This means that if it rained yesterday, you won’t be doing much damage to the weeds if you apply the weed killer today. The optimum working conditions and maximum efficacy for vinegar weed killer is at 70 degrees Fahrenheit.

Is it safe to apply vinegar on your lawn?

The major downside of this brew of vinegar and orange oil is that it is not discriminative. It kills anything in its path. Therefore, you should be careful when applying it to your lawn other wise you’ll cause damage to your entire lawn.

It kills plants, flowers, and grass just as effectively as it kills weeds. The best strategy to keep your flowers, plants, and grasses safe is to avoid the use of vinegar weed killer on windy days. You can also spot-treat quackgrass with this solution.

Natural alternatives to vinegar for killing weeds

Other than using vinegar laced with orange oil, certain alternatives are also as effective. For instance:

1. Smother the quackgrass

Ideally, it is almost impossible to kill quackgrass without killing the neighboring plants and grasses as well. Smothering will be beneficial if you don’t mind losing but a small number of plant life around the quackgrass.

In this method, a dark plastic is placed over the quackgrass so that it fits entirely inside it. Rocks or pieces of wood are then used to anchor the edges of the plastic to prevent it from falling off.

The strategy is simple, the dark plastic bag blocks sunlight and water from reaching the quackgrass leading to its death.

This technique becomes effective after about 3 to 4 weeks.

2. Solarize the quackgrass

Sometimes you might decide to overheat the quackgrass and kill it with too much sun, known as the polarizing technique. As summer sets in, you can place clear plastic bags over each patch of the weed.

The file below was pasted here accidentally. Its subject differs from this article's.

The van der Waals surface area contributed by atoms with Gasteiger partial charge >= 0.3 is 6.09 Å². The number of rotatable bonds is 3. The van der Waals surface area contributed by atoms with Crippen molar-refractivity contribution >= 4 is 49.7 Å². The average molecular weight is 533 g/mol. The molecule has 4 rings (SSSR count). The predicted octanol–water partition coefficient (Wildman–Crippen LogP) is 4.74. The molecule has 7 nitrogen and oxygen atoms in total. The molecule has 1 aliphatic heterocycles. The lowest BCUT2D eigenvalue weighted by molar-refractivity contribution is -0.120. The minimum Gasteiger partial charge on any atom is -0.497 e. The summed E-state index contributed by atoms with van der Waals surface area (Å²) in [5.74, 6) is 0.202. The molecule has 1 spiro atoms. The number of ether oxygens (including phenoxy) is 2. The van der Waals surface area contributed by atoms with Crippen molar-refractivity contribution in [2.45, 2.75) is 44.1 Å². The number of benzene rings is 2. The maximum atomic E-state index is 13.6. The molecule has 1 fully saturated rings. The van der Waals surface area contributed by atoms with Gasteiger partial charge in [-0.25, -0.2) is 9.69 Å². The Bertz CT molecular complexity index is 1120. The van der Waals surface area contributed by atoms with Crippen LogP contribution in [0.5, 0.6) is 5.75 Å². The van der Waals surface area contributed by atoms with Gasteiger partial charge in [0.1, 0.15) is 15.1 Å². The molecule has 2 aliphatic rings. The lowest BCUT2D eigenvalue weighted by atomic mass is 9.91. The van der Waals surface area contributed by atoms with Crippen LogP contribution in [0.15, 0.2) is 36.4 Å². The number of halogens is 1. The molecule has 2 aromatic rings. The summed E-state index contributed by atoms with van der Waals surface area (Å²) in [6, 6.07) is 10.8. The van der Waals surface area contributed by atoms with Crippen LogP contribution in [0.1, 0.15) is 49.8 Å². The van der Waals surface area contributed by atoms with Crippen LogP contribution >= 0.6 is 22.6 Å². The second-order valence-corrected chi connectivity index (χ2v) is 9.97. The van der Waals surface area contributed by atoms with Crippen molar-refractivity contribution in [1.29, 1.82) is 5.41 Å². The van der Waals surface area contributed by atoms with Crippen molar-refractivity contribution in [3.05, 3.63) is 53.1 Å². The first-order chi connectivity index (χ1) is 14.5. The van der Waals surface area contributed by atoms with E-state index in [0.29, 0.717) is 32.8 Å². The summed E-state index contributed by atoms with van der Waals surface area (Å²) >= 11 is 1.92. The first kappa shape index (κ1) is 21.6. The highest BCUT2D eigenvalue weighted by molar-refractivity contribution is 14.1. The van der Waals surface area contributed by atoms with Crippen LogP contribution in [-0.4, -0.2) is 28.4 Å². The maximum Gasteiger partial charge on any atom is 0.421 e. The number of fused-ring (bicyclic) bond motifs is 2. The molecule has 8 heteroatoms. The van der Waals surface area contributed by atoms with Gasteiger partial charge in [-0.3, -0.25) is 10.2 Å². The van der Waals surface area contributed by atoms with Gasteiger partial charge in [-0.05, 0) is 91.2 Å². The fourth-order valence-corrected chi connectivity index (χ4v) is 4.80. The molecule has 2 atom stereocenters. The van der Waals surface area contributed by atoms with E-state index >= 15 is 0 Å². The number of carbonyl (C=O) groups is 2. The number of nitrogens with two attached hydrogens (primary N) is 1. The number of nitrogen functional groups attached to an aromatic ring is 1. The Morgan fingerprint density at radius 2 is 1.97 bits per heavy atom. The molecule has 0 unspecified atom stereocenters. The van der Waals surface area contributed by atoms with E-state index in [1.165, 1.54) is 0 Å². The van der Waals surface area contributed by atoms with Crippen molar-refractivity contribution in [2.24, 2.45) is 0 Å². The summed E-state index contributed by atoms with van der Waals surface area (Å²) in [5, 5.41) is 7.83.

After anchoring the plastic cover to stabilize it, let it stand for the sun rays to take effect. The plastic bag creates a miniature greenhouse effect and also solarizes the soil in which the grass is growing.

Although this process takes weeks to complete, the weeds eventually be eliminated.

3. Dig up the quackgrass

This technique comes with minor success but you can try it out nonetheless. Quackgrass grows with a root system called a rhizome which is deeply seated into the ground and is very hardy. With this kind of root system, it is almost impossible to completely dig out quackgrass.

Adding to this, you may break the roots as you dig out the weed and the grass will perpetually grow all over again.

However, you can try digging the weed about 1 foot deep and wide. Pull out the roots that are visible and cover the hole with topsoil. You can then cover the dug area with plastic or some thick mulch to prevent the weed from sprouting again

4. Douse with sodium hydroxide

Salt has been used since ancient times, especially during war to poison the fields of the enemy. Salt is very toxic to plants and can effectively kill weeds such as crabgrass and quackgrass. The major problem is that it doesn’t discriminate. It will kill your good plants and grass as well.

Make a solution of sodium hydroxide, and cover the nearby grass and plants that you don’t want to affect. Use a spray can to spray the sodium hydroxide solution directly onto the leaves of the quackgrass to kill it.

Conclusion

Vinegar is very potent at managing quackgrass and other weeds growing on your lawn. While there are other alternatives to vinegar as a weed killer, it is far better than most of the other techniques available. You should only master how to formulate it correctly including how to make the right proportions to achieve great results.


References

7 thoughts on “Steps for Killing Quackgrass With Vinegar”

  1. Sodium hydroxide is lye not salt (that would be sodium chloride). Very caustic like the 10%+ vinegar. My personal (and formerly professional) opinion: these mixtures are more dangerous to work with than glyphosate.

    Reply
  2. I am really perplexed by the sudden quick emergence of a quackgrass covering almost my entire lawn. My front lawn is roughly 65 X 75 and I have tried roundup , and other stuff but am not able to get rid of it . My lawn looks terrible now . If I cannot kill it, will sodding over the entire lawn be successful so that the quackgrass will never emerge again ?Ben

    Reply
    • Hi Ben, you may want to do a few rounds of Tenacity to get rid of the quackgrass. That should do it or at least start to give you some visible results. Then once it starts to die off you can see how much area needs to fill in with the type of grass you have. Then decide if you need to seed or over sod.

      Reply